The next time your train spends five minutes stuck inside a filthy, rat-infested Tube tunnel, or you find yourself unable to squeeze onto yet another delayed train from a cramped, non-descript station, it’s probably best not to think of Riyadh.
Best known in Britain for her design of the Olympics Aquatic Centre, Hadid has again envisaged a curved structure, with the station’s undulating form supposedly referencing Saudi Arabia’s desert sand dunes. Measuring 20,434 square meters in size, the huge space will feature four public floors as well as two levels of underground parking and is intended to function as a gathering place as well as an interchange. A number of gangways and route within the structure will be incorporated to alleviate congestion and the station will also be connected to the Riyadh monorail via a skybridge. The latticed façade of the building allows light to enter the structure while providing a degree of protection against the glare of the sun.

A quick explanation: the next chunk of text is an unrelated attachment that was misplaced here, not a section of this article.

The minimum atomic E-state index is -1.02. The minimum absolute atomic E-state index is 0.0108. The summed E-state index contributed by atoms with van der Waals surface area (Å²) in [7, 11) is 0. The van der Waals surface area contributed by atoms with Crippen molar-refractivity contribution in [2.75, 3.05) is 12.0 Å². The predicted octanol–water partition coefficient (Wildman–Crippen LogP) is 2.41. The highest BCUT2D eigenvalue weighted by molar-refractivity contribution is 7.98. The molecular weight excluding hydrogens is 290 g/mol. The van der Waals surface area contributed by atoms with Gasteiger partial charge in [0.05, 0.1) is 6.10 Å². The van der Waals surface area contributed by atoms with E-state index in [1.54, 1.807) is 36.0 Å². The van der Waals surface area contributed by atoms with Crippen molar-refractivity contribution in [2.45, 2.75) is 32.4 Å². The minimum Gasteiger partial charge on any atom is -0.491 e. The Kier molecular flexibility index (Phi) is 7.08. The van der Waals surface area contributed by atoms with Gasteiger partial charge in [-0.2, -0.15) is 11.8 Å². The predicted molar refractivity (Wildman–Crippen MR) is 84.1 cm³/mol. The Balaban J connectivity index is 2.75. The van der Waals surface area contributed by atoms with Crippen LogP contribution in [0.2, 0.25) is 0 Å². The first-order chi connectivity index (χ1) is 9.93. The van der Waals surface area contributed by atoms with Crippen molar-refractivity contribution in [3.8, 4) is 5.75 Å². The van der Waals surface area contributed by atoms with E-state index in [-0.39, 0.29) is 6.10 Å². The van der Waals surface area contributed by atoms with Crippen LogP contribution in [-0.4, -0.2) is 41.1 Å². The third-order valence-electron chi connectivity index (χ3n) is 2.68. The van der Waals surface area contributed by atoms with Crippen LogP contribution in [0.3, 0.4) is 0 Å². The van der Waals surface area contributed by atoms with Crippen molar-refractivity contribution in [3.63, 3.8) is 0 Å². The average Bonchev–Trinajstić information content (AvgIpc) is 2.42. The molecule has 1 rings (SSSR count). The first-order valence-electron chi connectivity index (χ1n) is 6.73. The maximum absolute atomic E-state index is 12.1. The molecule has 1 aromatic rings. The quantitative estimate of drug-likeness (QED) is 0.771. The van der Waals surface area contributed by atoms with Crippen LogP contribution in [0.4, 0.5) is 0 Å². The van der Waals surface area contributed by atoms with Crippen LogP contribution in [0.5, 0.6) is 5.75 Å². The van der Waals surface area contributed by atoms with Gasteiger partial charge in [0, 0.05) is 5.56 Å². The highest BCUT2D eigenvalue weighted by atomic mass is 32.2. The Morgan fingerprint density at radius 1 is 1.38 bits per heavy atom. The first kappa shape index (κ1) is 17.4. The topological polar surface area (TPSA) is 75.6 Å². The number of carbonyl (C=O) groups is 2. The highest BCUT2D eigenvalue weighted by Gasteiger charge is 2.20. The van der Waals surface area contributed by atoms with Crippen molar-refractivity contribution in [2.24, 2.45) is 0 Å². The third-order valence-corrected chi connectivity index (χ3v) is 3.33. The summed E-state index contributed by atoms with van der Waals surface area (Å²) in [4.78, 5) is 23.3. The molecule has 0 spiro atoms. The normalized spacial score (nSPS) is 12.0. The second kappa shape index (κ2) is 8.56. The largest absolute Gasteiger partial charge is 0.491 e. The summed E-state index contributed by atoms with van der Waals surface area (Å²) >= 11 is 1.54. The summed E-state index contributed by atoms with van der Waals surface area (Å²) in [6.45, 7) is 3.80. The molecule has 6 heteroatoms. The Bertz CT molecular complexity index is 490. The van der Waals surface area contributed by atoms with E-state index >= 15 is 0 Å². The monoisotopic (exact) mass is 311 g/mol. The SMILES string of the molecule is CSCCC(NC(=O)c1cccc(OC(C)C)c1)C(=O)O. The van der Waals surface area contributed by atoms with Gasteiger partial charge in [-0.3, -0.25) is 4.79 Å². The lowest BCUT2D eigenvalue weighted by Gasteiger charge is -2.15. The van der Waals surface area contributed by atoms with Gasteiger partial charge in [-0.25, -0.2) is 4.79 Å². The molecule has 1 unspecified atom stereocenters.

The London-based designer, who is half-Iraqi, was the brains behind developments in the Capital’s Hoxton Square and Eaton Place, as well as international projects in cities including New York, Singapore and Dubai.
Other post about Zara Hadid.